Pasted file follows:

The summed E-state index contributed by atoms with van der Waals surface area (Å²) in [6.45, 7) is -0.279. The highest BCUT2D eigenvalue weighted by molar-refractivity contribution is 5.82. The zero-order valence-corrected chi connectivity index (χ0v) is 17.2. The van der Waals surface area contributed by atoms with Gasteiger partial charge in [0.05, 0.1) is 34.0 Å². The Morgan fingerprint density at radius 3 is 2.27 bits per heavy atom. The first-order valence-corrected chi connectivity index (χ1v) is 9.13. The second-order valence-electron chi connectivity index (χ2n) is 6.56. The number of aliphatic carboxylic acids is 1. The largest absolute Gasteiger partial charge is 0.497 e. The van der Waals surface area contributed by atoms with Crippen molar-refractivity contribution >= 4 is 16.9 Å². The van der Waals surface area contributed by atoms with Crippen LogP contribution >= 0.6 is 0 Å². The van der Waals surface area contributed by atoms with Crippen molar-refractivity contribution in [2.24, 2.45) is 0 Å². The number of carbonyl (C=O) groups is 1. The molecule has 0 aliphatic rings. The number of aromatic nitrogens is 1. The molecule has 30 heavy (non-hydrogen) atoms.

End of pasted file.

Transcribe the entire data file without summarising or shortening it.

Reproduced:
The summed E-state index contributed by atoms with van der Waals surface area (Å²) in [6.45, 7) is -0.279. The highest BCUT2D eigenvalue weighted by molar-refractivity contribution is 5.82. The zero-order valence-corrected chi connectivity index (χ0v) is 17.2. The van der Waals surface area contributed by atoms with Gasteiger partial charge in [0.05, 0.1) is 34.0 Å². The Morgan fingerprint density at radius 3 is 2.27 bits per heavy atom. The first-order valence-corrected chi connectivity index (χ1v) is 9.13. The second-order valence-electron chi connectivity index (χ2n) is 6.56. The number of aliphatic carboxylic acids is 1. The largest absolute Gasteiger partial charge is 0.497 e. The van der Waals surface area contributed by atoms with Crippen molar-refractivity contribution >= 4 is 16.9 Å². The van der Waals surface area contributed by atoms with Crippen LogP contribution >= 0.6 is 0 Å². The van der Waals surface area contributed by atoms with Crippen molar-refractivity contribution in [2.24, 2.45) is 0 Å². The number of carbonyl (C=O) groups is 1. The molecule has 0 aliphatic rings. The number of aromatic nitrogens is 1. The molecule has 30 heavy (non-hydrogen) atoms.